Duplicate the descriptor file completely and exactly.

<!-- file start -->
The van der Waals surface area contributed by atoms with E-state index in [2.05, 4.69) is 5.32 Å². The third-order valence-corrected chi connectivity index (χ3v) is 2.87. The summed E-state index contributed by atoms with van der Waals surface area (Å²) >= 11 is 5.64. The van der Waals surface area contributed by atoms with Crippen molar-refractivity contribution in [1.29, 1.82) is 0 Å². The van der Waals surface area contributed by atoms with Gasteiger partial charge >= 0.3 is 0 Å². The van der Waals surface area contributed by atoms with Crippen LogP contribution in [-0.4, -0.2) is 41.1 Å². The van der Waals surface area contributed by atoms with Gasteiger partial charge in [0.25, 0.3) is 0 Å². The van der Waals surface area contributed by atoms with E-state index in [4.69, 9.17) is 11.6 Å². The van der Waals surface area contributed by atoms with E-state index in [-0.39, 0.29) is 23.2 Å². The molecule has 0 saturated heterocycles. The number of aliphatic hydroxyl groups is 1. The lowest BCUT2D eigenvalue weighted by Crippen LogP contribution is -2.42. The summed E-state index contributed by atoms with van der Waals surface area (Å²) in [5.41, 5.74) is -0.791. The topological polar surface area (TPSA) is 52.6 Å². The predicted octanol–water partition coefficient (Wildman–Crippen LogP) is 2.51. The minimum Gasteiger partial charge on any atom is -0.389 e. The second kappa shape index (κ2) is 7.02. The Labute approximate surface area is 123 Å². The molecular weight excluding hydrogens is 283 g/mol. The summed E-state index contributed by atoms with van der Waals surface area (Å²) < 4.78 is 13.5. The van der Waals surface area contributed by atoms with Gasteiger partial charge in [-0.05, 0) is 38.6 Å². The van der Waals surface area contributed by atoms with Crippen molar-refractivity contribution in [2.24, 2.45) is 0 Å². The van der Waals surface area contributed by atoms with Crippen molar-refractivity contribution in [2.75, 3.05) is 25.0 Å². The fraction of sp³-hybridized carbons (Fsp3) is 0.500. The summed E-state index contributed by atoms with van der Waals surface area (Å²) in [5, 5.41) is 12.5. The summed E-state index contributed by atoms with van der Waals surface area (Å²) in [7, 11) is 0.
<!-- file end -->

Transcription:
The van der Waals surface area contributed by atoms with E-state index in [2.05, 4.69) is 5.32 Å². The third-order valence-corrected chi connectivity index (χ3v) is 2.87. The summed E-state index contributed by atoms with van der Waals surface area (Å²) >= 11 is 5.64. The van der Waals surface area contributed by atoms with Crippen molar-refractivity contribution in [1.29, 1.82) is 0 Å². The van der Waals surface area contributed by atoms with Gasteiger partial charge >= 0.3 is 0 Å². The van der Waals surface area contributed by atoms with Crippen LogP contribution in [-0.4, -0.2) is 41.1 Å². The van der Waals surface area contributed by atoms with Gasteiger partial charge in [0.25, 0.3) is 0 Å². The van der Waals surface area contributed by atoms with E-state index in [4.69, 9.17) is 11.6 Å². The van der Waals surface area contributed by atoms with E-state index in [-0.39, 0.29) is 23.2 Å². The molecule has 0 saturated heterocycles. The number of aliphatic hydroxyl groups is 1. The lowest BCUT2D eigenvalue weighted by Crippen LogP contribution is -2.42. The summed E-state index contributed by atoms with van der Waals surface area (Å²) in [5.41, 5.74) is -0.791. The topological polar surface area (TPSA) is 52.6 Å². The predicted octanol–water partition coefficient (Wildman–Crippen LogP) is 2.51. The minimum Gasteiger partial charge on any atom is -0.389 e. The second kappa shape index (κ2) is 7.02. The Labute approximate surface area is 123 Å². The molecular weight excluding hydrogens is 283 g/mol. The summed E-state index contributed by atoms with van der Waals surface area (Å²) < 4.78 is 13.5. The van der Waals surface area contributed by atoms with Gasteiger partial charge in [-0.05, 0) is 38.6 Å². The van der Waals surface area contributed by atoms with Crippen molar-refractivity contribution in [2.24, 2.45) is 0 Å². The van der Waals surface area contributed by atoms with Crippen molar-refractivity contribution in [2.75, 3.05) is 25.0 Å². The fraction of sp³-hybridized carbons (Fsp3) is 0.500. The summed E-state index contributed by atoms with van der Waals surface area (Å²) in [5, 5.41) is 12.5. The summed E-state index contributed by atoms with van der Waals surface area (Å²) in [7, 11) is 0.